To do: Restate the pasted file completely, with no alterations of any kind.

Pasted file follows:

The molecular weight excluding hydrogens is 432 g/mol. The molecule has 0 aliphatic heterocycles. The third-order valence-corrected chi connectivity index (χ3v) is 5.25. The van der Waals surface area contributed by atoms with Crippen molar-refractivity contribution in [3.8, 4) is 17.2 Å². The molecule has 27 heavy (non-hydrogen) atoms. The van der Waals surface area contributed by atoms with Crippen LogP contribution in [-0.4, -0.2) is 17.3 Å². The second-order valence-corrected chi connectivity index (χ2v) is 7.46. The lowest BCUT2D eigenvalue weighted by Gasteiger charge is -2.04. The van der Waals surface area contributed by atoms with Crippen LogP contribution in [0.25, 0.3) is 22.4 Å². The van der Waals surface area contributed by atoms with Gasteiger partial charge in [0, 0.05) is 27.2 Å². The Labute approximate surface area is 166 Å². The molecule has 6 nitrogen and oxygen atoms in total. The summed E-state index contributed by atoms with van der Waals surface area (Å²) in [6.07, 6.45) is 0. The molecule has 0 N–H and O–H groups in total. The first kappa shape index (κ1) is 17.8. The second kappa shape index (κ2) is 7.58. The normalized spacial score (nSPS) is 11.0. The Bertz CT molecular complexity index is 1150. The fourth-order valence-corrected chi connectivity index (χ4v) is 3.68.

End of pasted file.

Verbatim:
The molecular weight excluding hydrogens is 432 g/mol. The molecule has 0 aliphatic heterocycles. The third-order valence-corrected chi connectivity index (χ3v) is 5.25. The van der Waals surface area contributed by atoms with Crippen molar-refractivity contribution in [3.8, 4) is 17.2 Å². The molecule has 27 heavy (non-hydrogen) atoms. The van der Waals surface area contributed by atoms with Crippen LogP contribution in [-0.4, -0.2) is 17.3 Å². The second-order valence-corrected chi connectivity index (χ2v) is 7.46. The lowest BCUT2D eigenvalue weighted by Gasteiger charge is -2.04. The van der Waals surface area contributed by atoms with Crippen LogP contribution in [0.25, 0.3) is 22.4 Å². The van der Waals surface area contributed by atoms with Gasteiger partial charge in [0, 0.05) is 27.2 Å². The Labute approximate surface area is 166 Å². The molecule has 6 nitrogen and oxygen atoms in total. The summed E-state index contributed by atoms with van der Waals surface area (Å²) in [6.07, 6.45) is 0. The molecule has 0 N–H and O–H groups in total. The first kappa shape index (κ1) is 17.8. The second kappa shape index (κ2) is 7.58. The normalized spacial score (nSPS) is 11.0. The Bertz CT molecular complexity index is 1150. The fourth-order valence-corrected chi connectivity index (χ4v) is 3.68.